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Friday, January 27, 2012


On the last day of the summer past one of my sons was diagnosed with bone cancer. Since then we as a family with him at our core have lived in a surreal place of pain and fog and forgetfulness.

I say forgetfulness not only because I misplace things more often or miss an appointment in my hazy waltz through this maze of fear but because when the nightmare of disease possesses a loved one you learn to forget as quickly as possible.

To dwell on what is or meander down the nostalgic path of easier days is nothing less than pure folly. It only leads to depression, anger and more fear.

When we forget we open ourselves to new reality. We wash away the “if onlys” and shake the hand of determination that is the best friend of our loved ones courage. Laughter is the salve that protects us from horror. Yet I wonder if that is what I have done when this demon did not possess my son.

Children have suffered for time memorial from horrible illness while I played, worked and generally concerned myself with the trappings of middle class existence. While they lay dying I harbored vanity while devoting most of my free time to self.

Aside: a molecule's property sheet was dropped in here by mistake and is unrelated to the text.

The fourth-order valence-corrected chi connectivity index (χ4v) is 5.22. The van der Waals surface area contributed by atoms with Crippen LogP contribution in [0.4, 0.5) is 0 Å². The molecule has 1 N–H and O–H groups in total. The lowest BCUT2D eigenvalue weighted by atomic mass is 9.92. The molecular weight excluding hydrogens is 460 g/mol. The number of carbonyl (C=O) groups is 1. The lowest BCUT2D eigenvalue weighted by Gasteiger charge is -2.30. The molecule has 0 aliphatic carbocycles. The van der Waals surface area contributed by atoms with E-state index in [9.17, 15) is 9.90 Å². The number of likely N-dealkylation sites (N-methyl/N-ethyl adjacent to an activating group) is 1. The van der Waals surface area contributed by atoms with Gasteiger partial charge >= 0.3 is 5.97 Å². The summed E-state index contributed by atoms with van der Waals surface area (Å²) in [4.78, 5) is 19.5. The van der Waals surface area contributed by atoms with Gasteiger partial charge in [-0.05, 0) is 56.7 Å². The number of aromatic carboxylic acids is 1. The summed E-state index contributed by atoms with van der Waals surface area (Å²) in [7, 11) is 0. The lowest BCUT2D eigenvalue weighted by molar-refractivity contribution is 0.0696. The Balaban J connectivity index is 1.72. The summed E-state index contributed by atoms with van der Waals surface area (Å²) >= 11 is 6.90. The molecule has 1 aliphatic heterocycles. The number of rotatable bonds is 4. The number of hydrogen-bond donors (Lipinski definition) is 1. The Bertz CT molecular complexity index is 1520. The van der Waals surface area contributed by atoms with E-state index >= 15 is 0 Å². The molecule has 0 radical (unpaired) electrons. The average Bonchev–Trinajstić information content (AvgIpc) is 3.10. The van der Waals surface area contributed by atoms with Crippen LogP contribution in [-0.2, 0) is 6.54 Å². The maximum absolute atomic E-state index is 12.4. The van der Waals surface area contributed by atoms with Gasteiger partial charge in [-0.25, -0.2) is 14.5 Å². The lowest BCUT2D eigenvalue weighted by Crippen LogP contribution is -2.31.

Yes I believe in service to my fellow man and have done what I could but I always go home to the warmth and comfort of knowing my loved ones are sound and protected.

For the remainder of my days I cannot imagine taking for granted the peace and serenity that comes with having a safe and healthy family.

It has been said that gratitude is an action. My son is fighting for his life but he is alive. He gets angry and complains. He jokes and he cries. He calls me “old man” and grins waiting for me to “cut” him back. I kiss the top of his smooth white head careful not to let a tear fall there where he might know my sadness.

When this is done there will be less forgetting. One thing I will not forget is the gift of each breath. I will not forget that children all over the world lay suffering in agonizing pain. They suffer more than physical pain. They suffer the doubt that fatal disease delivers to their door each morning and there is no end.

Can we all remember? Can we all beat a drum, run a race, sit with a child, cook a meal, take the children to see the friend that is still their friend though temporarily living apart?

This pain will never let me forget. Does it take this for us to remember?

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